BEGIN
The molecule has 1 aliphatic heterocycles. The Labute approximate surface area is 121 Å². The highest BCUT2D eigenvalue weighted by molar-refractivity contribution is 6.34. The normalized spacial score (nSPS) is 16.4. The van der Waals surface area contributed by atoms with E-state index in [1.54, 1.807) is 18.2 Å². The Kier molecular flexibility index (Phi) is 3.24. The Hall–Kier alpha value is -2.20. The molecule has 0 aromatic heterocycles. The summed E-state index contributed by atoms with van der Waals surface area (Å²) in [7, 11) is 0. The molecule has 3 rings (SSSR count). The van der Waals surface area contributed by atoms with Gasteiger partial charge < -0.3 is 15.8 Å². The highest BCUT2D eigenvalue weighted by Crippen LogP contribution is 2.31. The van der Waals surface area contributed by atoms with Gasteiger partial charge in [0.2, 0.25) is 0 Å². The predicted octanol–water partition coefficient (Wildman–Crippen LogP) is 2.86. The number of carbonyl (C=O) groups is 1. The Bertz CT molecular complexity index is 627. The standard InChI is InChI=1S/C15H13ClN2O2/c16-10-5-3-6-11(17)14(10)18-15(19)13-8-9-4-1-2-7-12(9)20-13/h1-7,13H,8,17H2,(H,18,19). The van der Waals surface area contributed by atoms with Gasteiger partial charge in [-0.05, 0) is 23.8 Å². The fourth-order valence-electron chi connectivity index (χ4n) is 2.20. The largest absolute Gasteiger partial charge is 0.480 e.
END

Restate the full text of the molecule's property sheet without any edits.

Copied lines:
The molecule has 1 aliphatic heterocycles. The Labute approximate surface area is 121 Å². The highest BCUT2D eigenvalue weighted by molar-refractivity contribution is 6.34. The normalized spacial score (nSPS) is 16.4. The van der Waals surface area contributed by atoms with E-state index in [1.54, 1.807) is 18.2 Å². The Kier molecular flexibility index (Phi) is 3.24. The Hall–Kier alpha value is -2.20. The molecule has 0 aromatic heterocycles. The summed E-state index contributed by atoms with van der Waals surface area (Å²) in [7, 11) is 0. The molecule has 3 rings (SSSR count). The van der Waals surface area contributed by atoms with Gasteiger partial charge < -0.3 is 15.8 Å². The highest BCUT2D eigenvalue weighted by Crippen LogP contribution is 2.31. The van der Waals surface area contributed by atoms with Gasteiger partial charge in [0.2, 0.25) is 0 Å². The predicted octanol–water partition coefficient (Wildman–Crippen LogP) is 2.86. The number of carbonyl (C=O) groups is 1. The Bertz CT molecular complexity index is 627. The standard InChI is InChI=1S/C15H13ClN2O2/c16-10-5-3-6-11(17)14(10)18-15(19)13-8-9-4-1-2-7-12(9)20-13/h1-7,13H,8,17H2,(H,18,19). The van der Waals surface area contributed by atoms with Gasteiger partial charge in [-0.05, 0) is 23.8 Å². The fourth-order valence-electron chi connectivity index (χ4n) is 2.20. The largest absolute Gasteiger partial charge is 0.480 e.